Ipad copter fun to fly, steep learning curve
The AR.Drone from France-based Parrot is definitely an exciting, fun-to-fly, four-rotor helicopter that may be piloted over Wi-Fi by an iPad, ipod device touch or iPhone. But flying inside proves tricky and could frustrate unskilled aircraft pilots. The helicopter continues purchase within the U.S. at Brookstone stores on Sept. 3, 2010, for $299 and it is readily available for pre-order now.
For any video overview of the toy, click the link.
Pairing the system by having an iPad was easy. The toy produces its very own wireless network. Should there be a lot of wireless signals in the region, the drone might have trouble pairing, a Parrot spokesperson stated, however in downtown Boston — full of Wi-Fi — we’d no issues.
The toy has two cameras, one pointing forward and something pointing lower, that stream video to the controlling device. The cameras appear designed to benefit from the augmented reality games we had during CES. In a single game an plane seems in your iPad and you’ve got to manage your helicopter to shoot it lower. We were not in a position to test that game, but we are told that it ought to be obtainable in the Apple Application Store through the finish of 2010.
Flying the AR.Drone indoors requires a lot of space and minimal obstructions. Parrot suggests using the “indoor hull.” Its Styrofoam bumpers ring the propellers and protect them. The indoor hull did indeed protect the rotors, but at a cost. Within two days, our hull fractured in several places and eventually broke into pieces. We repaired the first few fractures with Super Glue and let the repairs sit overnight, but the next day the hull would break in a new place. Parrot offers “mending tape” for about $10 and even has an online instruction video for repairing the hull. If your indoor hull is beyond repair, a replacement can be purchased for about $40.
In low wind, outdoor flying proved to be much easier than indoor flying because of large, open spaces and the ability for the drone to ascend quite high. Selecting “outdoor flight” mode allows the drone to compensate for wind. We tested this feature with our hands off the controls and the toy effectively stabilized itself in the wind.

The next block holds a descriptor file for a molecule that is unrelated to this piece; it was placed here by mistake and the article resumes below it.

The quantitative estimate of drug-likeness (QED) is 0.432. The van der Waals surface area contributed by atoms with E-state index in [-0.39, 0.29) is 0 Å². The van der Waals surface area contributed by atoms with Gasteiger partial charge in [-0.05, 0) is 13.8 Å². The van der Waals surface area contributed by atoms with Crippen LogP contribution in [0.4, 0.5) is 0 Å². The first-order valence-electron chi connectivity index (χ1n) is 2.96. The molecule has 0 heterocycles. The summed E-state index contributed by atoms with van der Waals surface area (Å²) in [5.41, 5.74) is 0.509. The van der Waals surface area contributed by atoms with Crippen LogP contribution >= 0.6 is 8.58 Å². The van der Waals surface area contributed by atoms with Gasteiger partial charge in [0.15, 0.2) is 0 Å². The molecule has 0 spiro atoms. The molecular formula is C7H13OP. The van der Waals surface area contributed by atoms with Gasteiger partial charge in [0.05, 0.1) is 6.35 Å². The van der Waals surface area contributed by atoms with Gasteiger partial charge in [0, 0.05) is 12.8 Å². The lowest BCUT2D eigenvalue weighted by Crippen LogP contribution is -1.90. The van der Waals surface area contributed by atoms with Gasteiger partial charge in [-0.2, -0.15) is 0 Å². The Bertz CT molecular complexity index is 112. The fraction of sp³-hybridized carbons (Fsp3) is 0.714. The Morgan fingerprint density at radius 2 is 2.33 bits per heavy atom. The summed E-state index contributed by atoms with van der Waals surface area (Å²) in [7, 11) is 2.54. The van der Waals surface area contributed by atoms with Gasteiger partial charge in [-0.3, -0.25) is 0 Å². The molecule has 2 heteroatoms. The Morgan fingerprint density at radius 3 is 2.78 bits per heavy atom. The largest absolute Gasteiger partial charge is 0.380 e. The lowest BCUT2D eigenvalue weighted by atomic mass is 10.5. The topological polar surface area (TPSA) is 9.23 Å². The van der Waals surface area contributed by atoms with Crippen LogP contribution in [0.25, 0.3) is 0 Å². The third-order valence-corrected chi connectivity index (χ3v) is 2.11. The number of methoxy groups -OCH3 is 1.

Outdoor flying was much more fun than flying indoors because the drone is quite agile and can fly very quickly in all directions. The main body of the drone, including its propellers, is forgiving. We accidentally crashed the drone several times outdoors, and the propellers and body of the drone stayed fully intact and did not impact future flights.
Flying time on a fully charged battery is around 15 minutes. There is a battery indicator on the screen of the iPad and the drone will gently land once the battery gauge hits 12 percent. Charging takes about 90 minutes. If you think you’ll be flying a lot, we suggest buying a spare battery for about $45.
The only app available in the App Store when we reviewed the drone was AR.FreeFlight. It allows for full control of the drone including monitoring the video feed from the drone’s two cameras. While it works on an iPad, it’s designed for the screen size of an iPhone or iPod Touch.
Parrot said that more games, like the augmented reality one we saw at CES, would be available by the end of the year. Parrot has also made an SDK (software development kit) available in hopes that developers will create more apps for the toy. I would enjoy seeing one that allows for video recording. The AR.Drone was initially designed for use with Apple products, but there are also videos online of it being used on an Android phone.
The biggest problem we ran into with the AR.Drone was the durability of the indoor hull during our initial testing phase. Being new to the toy, crashes are a near definite and can damage the hull. All of the pieces of the drone are replaceable and a special section of Parrot’s website includes repair videos. Parrot said that, “The hull is first and foremost meant to protect the components of the AR.Drone such as the brushless motors, onboard processor and navigation board.”
After becoming comfortable with the AR.Drone’s controls and weathering some crashes, the helicopter is a fun toy to fly. Fractures in the indoor hull were frequent during the learning period, but the rest of the toy was quite durable. The success of this product will partly hinge on the developer community and what apps and games are created for it.
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